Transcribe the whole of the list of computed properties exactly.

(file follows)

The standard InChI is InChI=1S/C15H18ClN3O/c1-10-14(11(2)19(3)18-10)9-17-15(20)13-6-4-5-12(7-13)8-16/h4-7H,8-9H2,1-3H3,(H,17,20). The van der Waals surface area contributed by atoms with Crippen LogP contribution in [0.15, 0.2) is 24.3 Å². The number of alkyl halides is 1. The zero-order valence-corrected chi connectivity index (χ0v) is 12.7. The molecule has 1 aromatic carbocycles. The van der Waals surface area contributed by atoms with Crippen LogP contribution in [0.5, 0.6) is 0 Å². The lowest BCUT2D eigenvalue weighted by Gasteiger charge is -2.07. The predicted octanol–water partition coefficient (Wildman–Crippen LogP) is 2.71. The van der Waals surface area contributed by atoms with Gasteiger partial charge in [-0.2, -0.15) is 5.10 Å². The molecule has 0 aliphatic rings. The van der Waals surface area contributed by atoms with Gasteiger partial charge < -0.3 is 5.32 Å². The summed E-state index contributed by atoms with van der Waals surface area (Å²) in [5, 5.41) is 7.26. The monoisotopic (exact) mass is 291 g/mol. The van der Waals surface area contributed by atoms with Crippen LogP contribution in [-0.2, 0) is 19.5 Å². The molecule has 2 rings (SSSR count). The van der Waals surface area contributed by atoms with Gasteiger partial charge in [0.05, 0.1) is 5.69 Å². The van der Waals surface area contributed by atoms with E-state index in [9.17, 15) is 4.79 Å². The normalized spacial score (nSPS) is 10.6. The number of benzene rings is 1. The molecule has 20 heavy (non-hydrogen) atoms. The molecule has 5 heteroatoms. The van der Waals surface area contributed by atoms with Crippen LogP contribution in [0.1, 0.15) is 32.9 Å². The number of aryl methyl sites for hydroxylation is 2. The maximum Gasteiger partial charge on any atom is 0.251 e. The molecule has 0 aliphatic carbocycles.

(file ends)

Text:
The standard InChI is InChI=1S/C15H18ClN3O/c1-10-14(11(2)19(3)18-10)9-17-15(20)13-6-4-5-12(7-13)8-16/h4-7H,8-9H2,1-3H3,(H,17,20). The van der Waals surface area contributed by atoms with Crippen LogP contribution in [0.15, 0.2) is 24.3 Å². The number of alkyl halides is 1. The zero-order valence-corrected chi connectivity index (χ0v) is 12.7. The molecule has 1 aromatic carbocycles. The van der Waals surface area contributed by atoms with Crippen LogP contribution in [0.5, 0.6) is 0 Å². The lowest BCUT2D eigenvalue weighted by Gasteiger charge is -2.07. The predicted octanol–water partition coefficient (Wildman–Crippen LogP) is 2.71. The van der Waals surface area contributed by atoms with Gasteiger partial charge in [-0.2, -0.15) is 5.10 Å². The molecule has 0 aliphatic rings. The van der Waals surface area contributed by atoms with Gasteiger partial charge < -0.3 is 5.32 Å². The summed E-state index contributed by atoms with van der Waals surface area (Å²) in [5, 5.41) is 7.26. The monoisotopic (exact) mass is 291 g/mol. The van der Waals surface area contributed by atoms with Crippen LogP contribution in [-0.2, 0) is 19.5 Å². The molecule has 2 rings (SSSR count). The van der Waals surface area contributed by atoms with Gasteiger partial charge in [0.05, 0.1) is 5.69 Å². The van der Waals surface area contributed by atoms with E-state index in [9.17, 15) is 4.79 Å². The normalized spacial score (nSPS) is 10.6. The number of benzene rings is 1. The molecule has 20 heavy (non-hydrogen) atoms. The molecule has 5 heteroatoms. The van der Waals surface area contributed by atoms with Crippen LogP contribution in [0.1, 0.15) is 32.9 Å². The number of aryl methyl sites for hydroxylation is 2. The maximum Gasteiger partial charge on any atom is 0.251 e. The molecule has 0 aliphatic carbocycles.